13-14 Perhaps one reason the collection had been languishing at Corinth was an objection like this: "As if we had no financial problems of our own, Paul is imposing fresh burdens on us so that others can become free of burdens." Christian giving, Paul insists, does not aim at an exchange of financial burdens but rather at an equal sharing of them and an equal supply of the necessities of life. The rich are not called upon to give so lavishly that they become poor and the poor rich. That would simply prolong inequality. But those who enjoy a greater share of material benefits are called upon to make certain that those who have a smaller share through no fault of their own are not in want.
If v.13 alludes to an equal sharing of burdens that will lead to equality of supply, then v.14 speaks of mutual sacrifice that will maintain equality. Paul here is not predicting economic dearth (famine) in Corinth. But he saw that with the uncertainty of economic conditions in the first century, it was not inconceivable for the Jerusalem Christians some day to become the donors of financial aid and the Corinthians Christians the recipients. On the others hand, since chronic poverty existed in Jerusalem, perhaps Paul means that the Jerusalem believers would dispense nothing other than what they had already supplied to Gentile churches-namely, the spiritual blessings of the Gospel (cf. Rom 15:27).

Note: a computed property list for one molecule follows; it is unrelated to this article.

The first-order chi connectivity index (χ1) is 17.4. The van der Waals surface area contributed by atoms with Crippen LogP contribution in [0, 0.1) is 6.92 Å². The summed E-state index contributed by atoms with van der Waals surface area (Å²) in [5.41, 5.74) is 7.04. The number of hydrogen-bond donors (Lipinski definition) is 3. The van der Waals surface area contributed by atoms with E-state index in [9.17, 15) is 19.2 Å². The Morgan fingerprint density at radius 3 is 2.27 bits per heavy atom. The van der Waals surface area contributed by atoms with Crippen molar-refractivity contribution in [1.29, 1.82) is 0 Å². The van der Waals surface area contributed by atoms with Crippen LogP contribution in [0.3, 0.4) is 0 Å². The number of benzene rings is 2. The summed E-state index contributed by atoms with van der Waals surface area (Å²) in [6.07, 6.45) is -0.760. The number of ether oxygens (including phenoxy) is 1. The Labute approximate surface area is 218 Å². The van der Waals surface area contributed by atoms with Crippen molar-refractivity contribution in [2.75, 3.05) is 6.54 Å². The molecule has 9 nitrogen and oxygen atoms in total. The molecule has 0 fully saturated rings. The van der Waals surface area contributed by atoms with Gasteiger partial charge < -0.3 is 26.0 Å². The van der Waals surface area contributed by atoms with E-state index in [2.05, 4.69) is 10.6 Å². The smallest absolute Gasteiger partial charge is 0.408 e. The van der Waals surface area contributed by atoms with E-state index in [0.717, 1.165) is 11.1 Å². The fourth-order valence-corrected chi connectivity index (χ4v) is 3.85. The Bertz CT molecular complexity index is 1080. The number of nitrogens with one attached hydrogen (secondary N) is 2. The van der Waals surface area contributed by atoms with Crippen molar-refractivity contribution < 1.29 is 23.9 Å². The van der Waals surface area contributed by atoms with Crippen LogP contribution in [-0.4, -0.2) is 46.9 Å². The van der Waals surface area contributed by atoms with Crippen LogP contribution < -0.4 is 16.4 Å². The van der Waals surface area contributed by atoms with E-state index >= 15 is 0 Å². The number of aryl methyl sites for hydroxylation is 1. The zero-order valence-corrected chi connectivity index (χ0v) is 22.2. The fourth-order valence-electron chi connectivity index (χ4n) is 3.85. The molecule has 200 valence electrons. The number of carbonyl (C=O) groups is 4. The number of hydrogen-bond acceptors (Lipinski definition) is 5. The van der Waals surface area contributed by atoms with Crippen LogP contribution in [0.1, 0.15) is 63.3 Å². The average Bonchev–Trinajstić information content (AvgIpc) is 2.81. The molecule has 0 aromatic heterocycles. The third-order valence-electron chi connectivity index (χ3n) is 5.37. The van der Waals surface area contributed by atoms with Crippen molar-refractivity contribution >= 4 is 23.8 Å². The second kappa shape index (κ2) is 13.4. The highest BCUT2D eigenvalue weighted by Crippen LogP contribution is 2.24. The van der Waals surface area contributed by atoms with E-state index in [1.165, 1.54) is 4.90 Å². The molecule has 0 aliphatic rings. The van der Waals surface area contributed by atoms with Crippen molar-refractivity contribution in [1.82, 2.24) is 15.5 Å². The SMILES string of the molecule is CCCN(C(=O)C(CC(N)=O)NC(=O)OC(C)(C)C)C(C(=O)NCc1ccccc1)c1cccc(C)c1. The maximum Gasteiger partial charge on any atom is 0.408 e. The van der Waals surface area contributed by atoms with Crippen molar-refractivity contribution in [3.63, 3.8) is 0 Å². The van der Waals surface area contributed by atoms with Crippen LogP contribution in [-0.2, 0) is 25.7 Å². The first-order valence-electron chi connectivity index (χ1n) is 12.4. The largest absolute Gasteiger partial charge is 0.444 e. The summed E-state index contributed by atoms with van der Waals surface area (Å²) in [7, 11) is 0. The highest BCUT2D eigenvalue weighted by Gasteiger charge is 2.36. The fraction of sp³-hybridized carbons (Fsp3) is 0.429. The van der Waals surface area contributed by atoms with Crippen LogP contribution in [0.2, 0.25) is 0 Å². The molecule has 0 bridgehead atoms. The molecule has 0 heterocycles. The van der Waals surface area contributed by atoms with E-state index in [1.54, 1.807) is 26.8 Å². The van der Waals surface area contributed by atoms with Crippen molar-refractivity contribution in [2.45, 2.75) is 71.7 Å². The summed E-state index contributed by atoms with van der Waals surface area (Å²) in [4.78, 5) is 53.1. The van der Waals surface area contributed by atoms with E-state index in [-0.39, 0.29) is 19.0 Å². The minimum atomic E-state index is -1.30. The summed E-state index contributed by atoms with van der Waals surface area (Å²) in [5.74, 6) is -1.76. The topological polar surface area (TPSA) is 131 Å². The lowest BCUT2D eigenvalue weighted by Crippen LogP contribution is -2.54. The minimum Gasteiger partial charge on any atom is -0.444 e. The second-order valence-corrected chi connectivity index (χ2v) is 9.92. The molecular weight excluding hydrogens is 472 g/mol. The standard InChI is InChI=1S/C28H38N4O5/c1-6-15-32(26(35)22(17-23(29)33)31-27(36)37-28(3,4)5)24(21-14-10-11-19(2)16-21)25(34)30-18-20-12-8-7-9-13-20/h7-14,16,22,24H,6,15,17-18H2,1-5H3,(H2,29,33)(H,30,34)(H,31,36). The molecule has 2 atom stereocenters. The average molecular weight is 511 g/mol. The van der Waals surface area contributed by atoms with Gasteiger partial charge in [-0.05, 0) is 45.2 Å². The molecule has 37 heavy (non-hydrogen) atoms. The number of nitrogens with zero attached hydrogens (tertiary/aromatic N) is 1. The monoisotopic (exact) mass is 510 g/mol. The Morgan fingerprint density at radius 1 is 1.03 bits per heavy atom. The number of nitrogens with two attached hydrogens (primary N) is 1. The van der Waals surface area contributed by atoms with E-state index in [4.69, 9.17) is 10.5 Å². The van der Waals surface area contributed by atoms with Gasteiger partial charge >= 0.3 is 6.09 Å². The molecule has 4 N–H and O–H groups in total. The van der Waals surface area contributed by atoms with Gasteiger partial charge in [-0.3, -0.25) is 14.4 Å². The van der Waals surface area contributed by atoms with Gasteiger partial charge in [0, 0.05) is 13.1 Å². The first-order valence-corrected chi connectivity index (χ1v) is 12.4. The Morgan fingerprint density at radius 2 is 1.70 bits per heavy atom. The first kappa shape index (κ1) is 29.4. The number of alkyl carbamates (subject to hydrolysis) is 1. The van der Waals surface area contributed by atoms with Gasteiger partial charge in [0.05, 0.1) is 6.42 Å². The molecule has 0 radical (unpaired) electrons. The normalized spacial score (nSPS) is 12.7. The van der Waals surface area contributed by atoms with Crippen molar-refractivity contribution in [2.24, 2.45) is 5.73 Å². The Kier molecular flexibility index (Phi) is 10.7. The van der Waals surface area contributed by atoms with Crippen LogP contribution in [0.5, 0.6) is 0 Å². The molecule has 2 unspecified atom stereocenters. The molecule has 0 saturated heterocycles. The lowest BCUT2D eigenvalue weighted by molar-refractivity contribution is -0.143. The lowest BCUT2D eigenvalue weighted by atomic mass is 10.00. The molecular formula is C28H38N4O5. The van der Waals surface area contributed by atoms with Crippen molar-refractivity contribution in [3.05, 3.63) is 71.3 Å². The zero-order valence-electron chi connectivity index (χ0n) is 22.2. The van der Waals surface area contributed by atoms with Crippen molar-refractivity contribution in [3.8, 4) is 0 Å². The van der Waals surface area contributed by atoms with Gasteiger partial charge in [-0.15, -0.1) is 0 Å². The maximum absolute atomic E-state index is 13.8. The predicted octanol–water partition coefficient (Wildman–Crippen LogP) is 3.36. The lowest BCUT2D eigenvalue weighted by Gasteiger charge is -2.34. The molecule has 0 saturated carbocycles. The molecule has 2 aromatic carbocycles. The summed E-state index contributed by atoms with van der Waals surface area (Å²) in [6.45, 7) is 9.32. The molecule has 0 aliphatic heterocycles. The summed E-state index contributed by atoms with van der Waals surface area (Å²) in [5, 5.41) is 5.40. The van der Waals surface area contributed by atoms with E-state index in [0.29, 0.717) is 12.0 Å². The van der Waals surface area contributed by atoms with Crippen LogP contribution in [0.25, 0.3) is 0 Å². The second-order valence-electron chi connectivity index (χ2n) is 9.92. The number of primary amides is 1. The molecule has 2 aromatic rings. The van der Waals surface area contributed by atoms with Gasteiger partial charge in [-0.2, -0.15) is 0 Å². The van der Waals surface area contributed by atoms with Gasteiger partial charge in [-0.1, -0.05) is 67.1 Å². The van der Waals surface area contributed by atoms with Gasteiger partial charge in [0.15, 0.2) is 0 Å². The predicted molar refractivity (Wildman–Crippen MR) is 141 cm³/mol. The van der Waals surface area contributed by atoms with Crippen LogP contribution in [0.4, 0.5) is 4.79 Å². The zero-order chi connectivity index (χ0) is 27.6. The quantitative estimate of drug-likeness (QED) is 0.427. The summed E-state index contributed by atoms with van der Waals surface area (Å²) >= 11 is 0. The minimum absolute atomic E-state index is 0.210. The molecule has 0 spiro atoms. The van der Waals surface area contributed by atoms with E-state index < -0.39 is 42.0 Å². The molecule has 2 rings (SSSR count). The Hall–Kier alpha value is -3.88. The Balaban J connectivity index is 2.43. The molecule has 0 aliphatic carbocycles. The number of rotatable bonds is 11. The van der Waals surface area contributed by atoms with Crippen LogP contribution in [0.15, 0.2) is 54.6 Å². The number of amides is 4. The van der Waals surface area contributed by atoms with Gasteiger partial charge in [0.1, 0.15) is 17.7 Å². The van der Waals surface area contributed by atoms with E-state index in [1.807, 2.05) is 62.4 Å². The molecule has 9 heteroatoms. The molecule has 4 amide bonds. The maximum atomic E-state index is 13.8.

15 Paul now illustrates this principle of equality of supply from the account of God's provision of manna to the Israelites in the wilderness (Exod 16:13-36; esp. v.18). Although some gathered more than others and some less, the needs of all were met. Miraculously there was equal provision, with neither surplus nor deficiency. But Paul's illustration also points to a contrast. The equality the Israelites miraculously experienced in the wilderness was enforced; the equality Christians are themselves to create in the church and the world is voluntary.
[NIV BIBLE COMMENTARY Volume 2: New Testament].
JESUS IS LORD.